It can be easy to have unintended bugs or errors creep into complex macro statements. Using the single-step option in the run command slows the macro down and allows the database developer to read through each step as it moves through the routine. In this video, Access database expert Adam Wilbert shows how to use the single-step feature to identify a bug and see how conditional macros are processed.
- [Instructor] It's not very often you'll get a complex…macro constructed exactly right on the first try.…You're bound to get the occasional error and have…to go back and investigate what the problem might be.…In those cases, it'd be nice to slow the macro down…and verify each step that it moves through…to help isolate and identify any issues.…I've gone ahead and added an additional action…into the morning routine macro that we created…previously in the course.…Now, if I double-click on it to run it,…we're going to get this error message that says,…the command or action Zoom100% isn't available now.…I'll press the OK button,…and this Macro Single Step window opens up.…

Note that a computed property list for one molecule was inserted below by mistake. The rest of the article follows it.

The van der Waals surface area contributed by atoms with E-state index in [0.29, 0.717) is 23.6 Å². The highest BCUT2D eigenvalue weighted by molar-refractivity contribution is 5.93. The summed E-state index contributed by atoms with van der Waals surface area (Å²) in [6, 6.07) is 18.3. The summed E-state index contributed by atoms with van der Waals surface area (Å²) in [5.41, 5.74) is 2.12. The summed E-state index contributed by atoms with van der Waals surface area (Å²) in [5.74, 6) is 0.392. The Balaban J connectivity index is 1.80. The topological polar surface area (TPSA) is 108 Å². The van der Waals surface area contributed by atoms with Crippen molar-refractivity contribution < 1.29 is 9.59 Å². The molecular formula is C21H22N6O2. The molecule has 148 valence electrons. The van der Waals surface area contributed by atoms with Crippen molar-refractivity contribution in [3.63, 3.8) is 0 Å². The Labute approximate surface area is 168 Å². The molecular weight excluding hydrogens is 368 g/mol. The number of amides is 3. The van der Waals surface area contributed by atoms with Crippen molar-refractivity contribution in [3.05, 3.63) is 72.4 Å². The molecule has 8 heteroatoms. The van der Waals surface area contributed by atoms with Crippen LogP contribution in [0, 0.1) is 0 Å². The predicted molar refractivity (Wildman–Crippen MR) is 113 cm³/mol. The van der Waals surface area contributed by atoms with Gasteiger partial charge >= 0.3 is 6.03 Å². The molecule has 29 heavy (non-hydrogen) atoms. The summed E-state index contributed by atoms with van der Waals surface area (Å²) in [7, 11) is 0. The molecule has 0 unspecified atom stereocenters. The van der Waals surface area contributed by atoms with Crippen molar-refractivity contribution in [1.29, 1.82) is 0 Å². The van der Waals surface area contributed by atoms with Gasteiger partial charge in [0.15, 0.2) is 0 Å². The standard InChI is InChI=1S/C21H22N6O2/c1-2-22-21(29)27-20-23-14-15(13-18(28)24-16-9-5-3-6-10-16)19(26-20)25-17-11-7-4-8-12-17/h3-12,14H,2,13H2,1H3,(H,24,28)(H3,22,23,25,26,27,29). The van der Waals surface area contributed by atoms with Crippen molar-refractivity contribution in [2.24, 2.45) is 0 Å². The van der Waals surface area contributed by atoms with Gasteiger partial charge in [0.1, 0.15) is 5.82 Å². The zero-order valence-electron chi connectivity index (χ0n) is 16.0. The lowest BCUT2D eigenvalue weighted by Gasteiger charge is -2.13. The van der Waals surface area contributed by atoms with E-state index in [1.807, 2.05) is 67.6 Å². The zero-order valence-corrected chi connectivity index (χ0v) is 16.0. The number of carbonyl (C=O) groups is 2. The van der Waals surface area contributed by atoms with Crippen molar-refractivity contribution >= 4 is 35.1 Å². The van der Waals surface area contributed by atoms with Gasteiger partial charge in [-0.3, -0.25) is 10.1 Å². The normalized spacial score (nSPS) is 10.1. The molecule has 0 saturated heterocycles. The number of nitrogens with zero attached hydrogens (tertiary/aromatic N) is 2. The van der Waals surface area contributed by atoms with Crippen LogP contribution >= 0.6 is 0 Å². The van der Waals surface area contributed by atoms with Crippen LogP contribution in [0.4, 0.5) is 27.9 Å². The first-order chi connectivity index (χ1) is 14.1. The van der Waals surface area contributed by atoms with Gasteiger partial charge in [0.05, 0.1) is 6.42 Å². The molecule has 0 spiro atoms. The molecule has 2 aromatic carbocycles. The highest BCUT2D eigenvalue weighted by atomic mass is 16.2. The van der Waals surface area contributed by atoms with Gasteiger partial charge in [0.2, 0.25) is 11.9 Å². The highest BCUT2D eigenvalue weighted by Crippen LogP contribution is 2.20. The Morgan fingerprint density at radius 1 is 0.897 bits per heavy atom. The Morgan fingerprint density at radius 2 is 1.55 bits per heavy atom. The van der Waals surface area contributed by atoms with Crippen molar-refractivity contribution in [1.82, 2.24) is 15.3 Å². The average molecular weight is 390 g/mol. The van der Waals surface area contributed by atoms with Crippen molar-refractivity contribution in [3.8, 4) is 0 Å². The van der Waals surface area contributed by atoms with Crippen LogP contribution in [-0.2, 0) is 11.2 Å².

It tells me that we have an error…here in the run macro command action.…The only option that we have is…to stop all macros from running,…and that leaves us halfway through the process…with just the Orders table opened up.…Let's go ahead and close this table down.…In order to troubleshoot this macro, I'm going to open it…up in design view by right-clicking on it,…
- Creating multi-step macros
- Triggering macros
- Running macros at startup
- Adjusting the execution and flow of macros
- Troubleshooting macros